Anwar al-Awlaki (April 21, 1971 – September 30, 2011) was a U.S.-born Islamic imam and a leader of the al-Qaeda terrorist group, whom the Saudi news station Al Arabiya called the “bin Laden of the Internet.”
Described by U.S. government officials as al-Qaeda’s senior talent recruiter and motivator, al-Awlaki was intimately involved in a number of major terrorist activities, including:
- As imam at a mosque in Falls Church, Virginia (2001–02), which had 3,000 members, al-Awlaki had spoken with and preached to three of the 9/11 hijackers, who were al-Qaeda members.
- In 2001, al-Awlaki presided at the funeral of the mother of convicted Fort Hood shooter and U.S. Army psychiatrist Nidal Malik Hasan, with whom al-Awlaki exchanged extensive email in 2008–09 before the Fort Hood shootings.
- After al-Awlaki went into hiding in 2006, he was associated with Umar Farouk Abdulmutallab, the Nigerian who attempted the 2009 Christmas Day bombing of an American airliner. Al-Awlaki was allegedly involved in planning that attack.
- In 2009, al-Awlaki was promoted to the rank of “regional commander” within al-Qaeda. He repeatedly called for jihad against the United States.
In April 2010, the Obama regime placed al-Awlaki — a U.S. citizen — on a list of terrorists whom the C.I.A. was authorized to kill. On September 30, 2011, al-Awlaki was killed by an American drone in Yemen. Two weeks later, al-Awlaki’s 16-year-old son, Abdulrahman al-Awlaki, a U.S. citizen who was born in Denver, was also killed by a CIA-led drone strike in Yemen.
Given al-Awlaki’s sordid history, it is curious — to say the least — that in 2002, none other than the same al-Awlaki was an invited speaker at a U.S. Department of Defense (DOD) luncheon.
This astonishing discovery is the result of the tireless efforts of the nonpartisan citizen watchdog group, Judicial Watch.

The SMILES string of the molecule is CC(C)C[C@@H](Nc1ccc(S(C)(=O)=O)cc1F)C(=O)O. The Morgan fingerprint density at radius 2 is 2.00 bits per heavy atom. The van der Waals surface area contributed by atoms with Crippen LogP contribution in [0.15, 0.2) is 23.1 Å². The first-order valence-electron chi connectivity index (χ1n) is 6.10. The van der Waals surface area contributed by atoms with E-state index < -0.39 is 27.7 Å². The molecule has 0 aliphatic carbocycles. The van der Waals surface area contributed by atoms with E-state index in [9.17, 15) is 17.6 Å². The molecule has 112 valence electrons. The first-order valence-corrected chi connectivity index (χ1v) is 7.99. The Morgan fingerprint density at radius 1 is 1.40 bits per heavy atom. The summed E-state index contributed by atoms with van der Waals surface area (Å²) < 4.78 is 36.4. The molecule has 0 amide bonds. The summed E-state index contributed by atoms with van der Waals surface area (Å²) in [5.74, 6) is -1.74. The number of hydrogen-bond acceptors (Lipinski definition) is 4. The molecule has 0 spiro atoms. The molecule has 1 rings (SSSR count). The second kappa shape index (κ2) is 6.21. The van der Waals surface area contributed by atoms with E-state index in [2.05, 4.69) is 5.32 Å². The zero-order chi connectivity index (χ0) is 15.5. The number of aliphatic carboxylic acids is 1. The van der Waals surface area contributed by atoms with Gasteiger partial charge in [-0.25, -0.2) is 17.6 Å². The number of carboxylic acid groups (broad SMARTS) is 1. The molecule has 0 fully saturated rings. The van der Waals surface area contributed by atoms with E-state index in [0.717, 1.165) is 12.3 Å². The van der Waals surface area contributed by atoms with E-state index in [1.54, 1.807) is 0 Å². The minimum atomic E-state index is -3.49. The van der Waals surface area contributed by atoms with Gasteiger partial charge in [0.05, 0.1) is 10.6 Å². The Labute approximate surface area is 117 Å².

On September 11, 2013, Judicial Watch announced that it has obtainedsurveillance reports and logs from the Federal Bureau of Investigation (FBI) revealing that, on Feb. 5, 2002, FBI agents had trailed U.S.-born al Qaeda leader Anwar al-Aulaqi to the front doors of the Pentagon where he spoke as an invited guest at a private Department of Defense luncheon for high-level Pentagon officials. The luncheon — less than five months after the 9/11 terrorist attacks — was part of DOD’s outreach to moderate Muslims.
But just a day before the luncheon, al-Aulaqi had been identified as a “terrorist organization member,” and an FBI alert had been issued reading, “Warning – approach with caution . . . Do not alert the individual to the FBI’s interest and contact your local FBI field office at the earliest opportunity.”
According to the FBI surveillance log for February 5, 2002, at 11:30 am, “Aulaqi boarded the Metro train, blue line north for the Pentagon.” At 11:32 am, “Aulaqi exited the Metro train, walked through the turnstyle [sic] and greeted two unidentified white females.” At 11:40 am, “Aulaqi and the two unidentified females walked through the train station, onto the escalator, walked southwest and west adjacent to the Pentagon, up the steps and walked northeast towards the entrance to the Pentagon.” And at 12:00 pm, “Surveillance discontinued at the Pentagon.”